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Related to my previous question.

252 million years ago, in an alternate timeline, a gamma ray burst wiped out 96% of all terrestrial species and only 70% of all marine species. The ozone layer, the atmospheric shield against solar radiation, had been cut down to only one percent of its original thickness.

Fast-forward to one thousand years. Not only has the ozone layer been restored, the new atmosphere is thicker--480 miles as opposed to the previous 300. What's more, the vastly vacant land was being invaded by all sorts of marine organisms--trilobites, barnacles, ostracods (seed shrimps), trilobites, corals, sponges, cephalopods (squid and octopus) and even echinoderms (sea stars, crinoids and blastoids).

But the invasion of the land has its own challenges, so how would the listed organisms adapt to make their new homes?

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    $\begingroup$ Maybe someone will prove me wrong, but it seems an impossibly large question with many answers to me. Be prepared to cut the whole question to much smaller pieces. $\endgroup$
    – Trioxidane
    May 30 at 13:30
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    $\begingroup$ I like this sort of thing, but narrow it down, Dailey. Like your fine ? about worms replacing coral. Maybe just land echinoderms? $\endgroup$
    – Willk
    May 30 at 15:51
  • $\begingroup$ @Trioxidane I can't risk being docked for duplication. $\endgroup$ May 30 at 23:40
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    $\begingroup$ Why would it be docked for duplication? And isn't that good? The answers are out there already. You only need to ask the remaining ones. $\endgroup$
    – Trioxidane
    May 31 at 5:06
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This feels like you are asking us to create your world for you. Be prepared as one comment says, to cut it into pieces.

That said, some brief thoughts.....

The thickness of the atmosphere relates to gravity and gas density. It just doesn't arbitrarily somehow get 60% thicker or further out. As the earths mass doesn't change on geological scales (short of collision which destroys everything anyway), this implies a much denser atmosphere - completely different gasses/vapours. I doubt its possible. Worthwhile asking - Could the earths atmosphere become 60% deeper while not destroying all life? What could cause this?"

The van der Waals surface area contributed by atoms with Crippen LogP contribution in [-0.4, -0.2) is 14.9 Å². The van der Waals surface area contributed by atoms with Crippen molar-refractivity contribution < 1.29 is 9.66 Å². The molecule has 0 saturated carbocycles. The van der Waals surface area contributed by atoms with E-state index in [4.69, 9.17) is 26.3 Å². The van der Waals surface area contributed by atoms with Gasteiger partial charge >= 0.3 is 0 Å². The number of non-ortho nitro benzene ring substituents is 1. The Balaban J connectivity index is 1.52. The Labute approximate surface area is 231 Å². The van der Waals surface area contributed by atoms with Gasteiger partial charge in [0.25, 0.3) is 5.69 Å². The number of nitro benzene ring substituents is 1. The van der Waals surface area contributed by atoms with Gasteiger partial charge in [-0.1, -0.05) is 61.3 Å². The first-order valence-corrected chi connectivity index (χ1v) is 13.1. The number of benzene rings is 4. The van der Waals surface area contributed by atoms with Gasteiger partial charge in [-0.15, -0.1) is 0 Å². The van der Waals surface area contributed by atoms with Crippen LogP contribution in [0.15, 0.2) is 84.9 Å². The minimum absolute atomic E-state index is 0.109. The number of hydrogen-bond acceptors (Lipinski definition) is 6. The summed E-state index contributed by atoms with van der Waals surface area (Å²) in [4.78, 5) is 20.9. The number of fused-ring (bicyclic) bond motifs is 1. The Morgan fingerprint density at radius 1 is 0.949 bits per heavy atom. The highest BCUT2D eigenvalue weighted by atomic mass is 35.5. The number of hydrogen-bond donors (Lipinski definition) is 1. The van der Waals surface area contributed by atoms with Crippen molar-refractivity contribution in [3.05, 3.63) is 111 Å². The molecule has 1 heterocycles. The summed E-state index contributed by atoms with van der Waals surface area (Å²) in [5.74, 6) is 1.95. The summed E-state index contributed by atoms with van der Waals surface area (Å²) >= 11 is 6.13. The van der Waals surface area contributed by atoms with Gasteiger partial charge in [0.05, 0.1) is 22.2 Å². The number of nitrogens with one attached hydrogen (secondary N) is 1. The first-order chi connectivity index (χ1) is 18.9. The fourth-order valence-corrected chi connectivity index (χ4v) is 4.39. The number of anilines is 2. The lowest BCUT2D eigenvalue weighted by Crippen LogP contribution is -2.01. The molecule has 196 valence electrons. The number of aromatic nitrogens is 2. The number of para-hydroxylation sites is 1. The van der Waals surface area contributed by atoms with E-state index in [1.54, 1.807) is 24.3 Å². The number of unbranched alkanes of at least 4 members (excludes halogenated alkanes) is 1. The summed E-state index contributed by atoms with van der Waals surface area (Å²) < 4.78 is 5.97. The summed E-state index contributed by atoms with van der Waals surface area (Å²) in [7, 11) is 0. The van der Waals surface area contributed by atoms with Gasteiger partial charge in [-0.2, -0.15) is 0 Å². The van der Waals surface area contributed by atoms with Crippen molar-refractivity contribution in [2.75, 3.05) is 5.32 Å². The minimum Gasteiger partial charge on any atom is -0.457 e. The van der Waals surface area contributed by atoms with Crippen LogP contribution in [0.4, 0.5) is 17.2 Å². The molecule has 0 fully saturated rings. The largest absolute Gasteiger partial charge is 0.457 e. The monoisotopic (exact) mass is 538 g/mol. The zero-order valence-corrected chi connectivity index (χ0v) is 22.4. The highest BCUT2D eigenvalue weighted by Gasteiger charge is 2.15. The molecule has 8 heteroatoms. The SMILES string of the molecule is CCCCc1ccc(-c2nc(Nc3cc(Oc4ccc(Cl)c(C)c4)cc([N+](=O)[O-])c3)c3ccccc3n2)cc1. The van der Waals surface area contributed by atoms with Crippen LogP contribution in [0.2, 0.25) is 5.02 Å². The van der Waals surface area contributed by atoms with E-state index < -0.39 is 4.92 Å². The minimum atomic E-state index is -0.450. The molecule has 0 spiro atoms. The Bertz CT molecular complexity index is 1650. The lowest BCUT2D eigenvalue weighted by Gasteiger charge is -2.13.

250 million years is a long, long, time in evolution. It's enough to cover both mammalian and reptile dominance of land. Your sea life could evolve to conquer land very easily in that time - after all, amphibians, gastropods, invertebrates and many others did. Look at what they did, to see what happened.

Overall, its far too open. You're asking how each of a very wide range of disparate species and families evolve over geological time to handle land. Do some research on what's actually happened, then ask more specific questions.

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  • $\begingroup$ That doesn't really answer the question, as its focus is on how physically the organisms would adapt to living on land. $\endgroup$ May 31 at 0:12
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    $\begingroup$ That is actually the question, as I understand it: "the invasion of the (now virtually empty of life) land has its own challenges, so how would the listed organisms adapt to make their new homes" - note its about the challenges facing marine organisms of becoming part or full land dwelling organisms and making land, their new home. So the focus on that aspect is spot on. The problem is that its also too wide a question, to reasonably answer, as asked, as well. $\endgroup$
    – Stilez
    May 31 at 0:22
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High atmospheric pressure and 100% humidity means creatures don't dry out.

land octopus

Water creatures can go on land now. Eels and catfish notoriously migrate overland. Other creatures can as well, like this octopus. Generally they like it dark and wet when they do, because they easily dry out when in the air.

If the world changed such that things did not dry so easily, ocean creatures could spend more time away from the water. Your world has all of these various water creatures becoming terrestrial because the increase in the amount of atmosphere increases the amount of water the atmopshere can hold. In many places in this world, wet things never dry out.

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  • $\begingroup$ That doesn't really answer the question, as its focus is on how physically the organisms would adapt to living on land. $\endgroup$ May 31 at 0:12
  • $\begingroup$ @JohnWDailey - you are right. But the adaptation of an echinoderm and that of a mollusk would be very different. Instead I thought I would focus on the commonality of all these creatures - their new humid world, and how that allows them to move out on land much as they already are. The land becomes an extension of the water. $\endgroup$
    – Willk
    May 31 at 0:21